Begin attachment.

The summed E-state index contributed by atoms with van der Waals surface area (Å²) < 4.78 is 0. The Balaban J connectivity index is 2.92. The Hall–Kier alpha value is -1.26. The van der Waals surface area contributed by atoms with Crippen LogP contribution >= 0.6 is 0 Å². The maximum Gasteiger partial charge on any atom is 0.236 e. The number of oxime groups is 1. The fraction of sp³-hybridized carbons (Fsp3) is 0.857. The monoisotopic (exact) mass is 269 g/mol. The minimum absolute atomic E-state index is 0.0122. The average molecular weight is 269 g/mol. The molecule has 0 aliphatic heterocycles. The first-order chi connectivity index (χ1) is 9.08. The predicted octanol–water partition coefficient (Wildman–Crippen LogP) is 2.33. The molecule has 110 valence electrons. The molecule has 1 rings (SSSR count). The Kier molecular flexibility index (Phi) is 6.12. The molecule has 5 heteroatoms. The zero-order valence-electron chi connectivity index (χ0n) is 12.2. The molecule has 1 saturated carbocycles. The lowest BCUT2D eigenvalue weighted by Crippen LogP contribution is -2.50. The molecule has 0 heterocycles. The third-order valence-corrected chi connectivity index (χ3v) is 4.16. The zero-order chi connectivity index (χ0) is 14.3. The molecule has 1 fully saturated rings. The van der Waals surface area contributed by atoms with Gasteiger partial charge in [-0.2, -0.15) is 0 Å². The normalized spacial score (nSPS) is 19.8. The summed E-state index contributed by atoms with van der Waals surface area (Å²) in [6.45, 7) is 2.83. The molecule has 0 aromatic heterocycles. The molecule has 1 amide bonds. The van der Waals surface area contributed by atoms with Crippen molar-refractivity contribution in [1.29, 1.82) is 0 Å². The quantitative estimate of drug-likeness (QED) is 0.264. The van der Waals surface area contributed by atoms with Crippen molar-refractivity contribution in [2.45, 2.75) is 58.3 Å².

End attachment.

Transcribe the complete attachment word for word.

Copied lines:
The summed E-state index contributed by atoms with van der Waals surface area (Å²) < 4.78 is 0. The Balaban J connectivity index is 2.92. The Hall–Kier alpha value is -1.26. The van der Waals surface area contributed by atoms with Crippen LogP contribution >= 0.6 is 0 Å². The maximum Gasteiger partial charge on any atom is 0.236 e. The number of oxime groups is 1. The fraction of sp³-hybridized carbons (Fsp3) is 0.857. The monoisotopic (exact) mass is 269 g/mol. The minimum absolute atomic E-state index is 0.0122. The average molecular weight is 269 g/mol. The molecule has 0 aliphatic heterocycles. The first-order chi connectivity index (χ1) is 9.08. The predicted octanol–water partition coefficient (Wildman–Crippen LogP) is 2.33. The molecule has 110 valence electrons. The molecule has 1 rings (SSSR count). The Kier molecular flexibility index (Phi) is 6.12. The molecule has 5 heteroatoms. The zero-order valence-electron chi connectivity index (χ0n) is 12.2. The molecule has 1 saturated carbocycles. The lowest BCUT2D eigenvalue weighted by Crippen LogP contribution is -2.50. The molecule has 0 heterocycles. The third-order valence-corrected chi connectivity index (χ3v) is 4.16. The zero-order chi connectivity index (χ0) is 14.3. The molecule has 1 fully saturated rings. The van der Waals surface area contributed by atoms with Gasteiger partial charge in [-0.2, -0.15) is 0 Å². The normalized spacial score (nSPS) is 19.8. The summed E-state index contributed by atoms with van der Waals surface area (Å²) in [6.45, 7) is 2.83. The molecule has 0 aromatic heterocycles. The molecule has 1 amide bonds. The van der Waals surface area contributed by atoms with Crippen molar-refractivity contribution in [1.29, 1.82) is 0 Å². The quantitative estimate of drug-likeness (QED) is 0.264. The van der Waals surface area contributed by atoms with Crippen molar-refractivity contribution in [2.45, 2.75) is 58.3 Å².